Life, Liberty And Nagorno-Karabakh
“Do you see these men with their eyes closed and heads tilted?” My uncle asked my brother and I.
It was Christmas and our uncle had just come back from Armenia with gifts.
He brought us a gorgeous box carved out of obsidian with the image of men dancing on it. Some had their eyes closed, heads tilted as if in a trance, while the others were holding them upright.
“They’re sleeping!” my brother exclaimed.
“No... They’re dead” my uncle answered.
This was an engraving from the last stand of the men of Sasun––ancient Armenia’s Sparta–– whose reputation for stubborn refusal to submit to any foreign ruler and relentless resistance was made famous in medieval times.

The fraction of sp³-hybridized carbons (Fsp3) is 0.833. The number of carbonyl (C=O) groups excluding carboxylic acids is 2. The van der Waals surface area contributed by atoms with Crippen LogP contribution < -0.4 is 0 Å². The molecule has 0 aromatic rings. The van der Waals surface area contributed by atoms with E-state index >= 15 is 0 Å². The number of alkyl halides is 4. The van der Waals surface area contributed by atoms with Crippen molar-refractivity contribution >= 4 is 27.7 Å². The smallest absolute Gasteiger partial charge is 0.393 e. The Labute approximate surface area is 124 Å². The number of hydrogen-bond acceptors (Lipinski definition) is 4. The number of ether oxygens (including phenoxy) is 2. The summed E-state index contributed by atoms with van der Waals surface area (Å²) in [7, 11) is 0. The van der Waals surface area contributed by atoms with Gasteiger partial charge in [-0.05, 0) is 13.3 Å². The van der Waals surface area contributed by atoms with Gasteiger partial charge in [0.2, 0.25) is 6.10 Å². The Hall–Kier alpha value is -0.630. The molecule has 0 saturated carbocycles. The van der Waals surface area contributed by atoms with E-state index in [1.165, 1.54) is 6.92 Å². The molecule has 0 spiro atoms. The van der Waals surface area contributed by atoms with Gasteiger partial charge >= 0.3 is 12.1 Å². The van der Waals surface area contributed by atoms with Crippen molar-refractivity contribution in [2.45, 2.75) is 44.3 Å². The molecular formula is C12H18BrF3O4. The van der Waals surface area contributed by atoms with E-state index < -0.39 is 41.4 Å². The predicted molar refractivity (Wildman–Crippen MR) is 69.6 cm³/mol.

While the First World War was raging, Armenians were fighting for their very existence as a people…
And after repelling wave after wave of Ottoman Turkish assaults, running out of ammunition and refusing to be taken alive, the men of Sasun decided to dance the Kochari (the traditional Armenian warrior’s dance which is typically performed in a tight circle with each dancer supporting the weight of the next) and fall to the last man as their final act of defiance.
They would be so unequivocally free that they would even choose the manner of their exit. In recent times, that defiant dance was again seen, in a very different place.
It was to be performed not against a foreign enemy but in the streets of Yerevan in 2018, where the brave citizens of Armenia faced truncheons, water cannons, threats and intimidation by their own soviet-styled police because they dared to demand their inalienable rights of liberty, rule of law, and democracy…
Which they eventually received through a bloodless revolution that has ushered in genuine reforms for the first time since the fall of the Soviet Union.